In a recent survey conducted by the Oklahoma State University Bureau of Social Research, Oklahomans’ overall perceptions about higher education and the state’s public colleges and universities are positive.
According to the annual Oklahoma Social Indicator Survey, nearly 80 percent of respondents indicated that Oklahoma’s college campuses are providing students with classes at convenient times and locations and in fields of study that most people need. They also said that the fields of computer/information technology and business are the most needed undergraduate degrees in Oklahoma.
OSU’s Bureau of Social Research conducted the survey in fall 2003, collecting information from more than 1,200 households throughout Oklahoma. The higher education questions on the survey were paid for by a Quality Initiative Grant from the Oklahoma State Regents for Higher Education.
“This survey is part of the State Regents’ 2003-2004 workplan,” Chancellor Paul G. Risser said. “We will use the information gathered in the survey as a tool to help our colleges and universities and students to succeed. Also, we are going to use the information to create and implement a statewide marketing plan that will encourage more students of all ages to attend college.”
The survey focused on five areas: 1) the level of education needed in Oklahoma, 2) affordability of Oklahoma’s public colleges and universities, 3) place, time and offerings of classes, 4) factors influencing college attendance and 5) admissions and financial aid.
More than two-thirds of those surveyed indicated that Oklahomans need a college degree, while just 3 percent felt no postsecondary education is necessary.
On affordability, two-thirds of respondents agreed that Oklahoma public colleges and universities are affordable; however, most also indicated that affordability is the reason why some do not attend Oklahoma’s public institutions. Not being academically prepared for college was a close second.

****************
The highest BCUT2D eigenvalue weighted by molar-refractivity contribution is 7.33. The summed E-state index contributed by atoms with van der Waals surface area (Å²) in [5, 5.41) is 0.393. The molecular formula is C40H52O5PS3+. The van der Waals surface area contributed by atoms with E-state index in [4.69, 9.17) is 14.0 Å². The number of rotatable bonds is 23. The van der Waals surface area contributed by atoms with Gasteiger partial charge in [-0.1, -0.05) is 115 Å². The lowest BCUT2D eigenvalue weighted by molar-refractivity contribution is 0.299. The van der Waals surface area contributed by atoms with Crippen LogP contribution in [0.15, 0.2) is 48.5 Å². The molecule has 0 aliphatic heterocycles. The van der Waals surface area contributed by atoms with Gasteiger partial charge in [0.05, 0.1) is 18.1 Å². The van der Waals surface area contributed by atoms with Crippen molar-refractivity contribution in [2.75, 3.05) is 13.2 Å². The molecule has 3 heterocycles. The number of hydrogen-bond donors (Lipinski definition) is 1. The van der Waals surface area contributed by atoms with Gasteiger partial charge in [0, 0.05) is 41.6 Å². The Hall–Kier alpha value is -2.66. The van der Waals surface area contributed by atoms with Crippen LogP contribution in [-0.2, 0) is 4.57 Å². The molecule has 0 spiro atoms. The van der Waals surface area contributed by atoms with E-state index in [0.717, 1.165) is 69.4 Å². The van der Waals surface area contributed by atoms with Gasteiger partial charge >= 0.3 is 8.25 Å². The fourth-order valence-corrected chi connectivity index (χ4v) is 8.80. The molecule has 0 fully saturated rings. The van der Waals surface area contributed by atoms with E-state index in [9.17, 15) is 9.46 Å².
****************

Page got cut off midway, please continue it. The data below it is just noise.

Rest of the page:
Four out of five Oklahomans said that Oklahoma’s public colleges and universities offer classes that are convenient in both time and place and in fields of study that most people need. The responses were consistent from respondents in both rural and urban areas.
Interviewers also asked Oklahomans if they knew how to apply for admission to an Oklahoma public college or university and for financial aid. About two-thirds indicated that they did, but more than 80 percent surveyed said they had never heard of the Oklahoma Higher Learning Access Program (OHLAP).
“It’s disappointing to see how many Oklahomans still don’t know anything about OHLAP. This scholarship program is a valuable asset for our state, and we must do a better job of telling students and parents about it. OHLAP is an essential ingredient to Oklahoma’s student and economic success,” Risser said.
OHLAP is a state scholarship program administered by the State Regents that provides free tuition scholarships to high school students with a family income of less than $50,000 a year and who make a least a 2.5 grade point average in 15 high school core courses and stay out of trouble.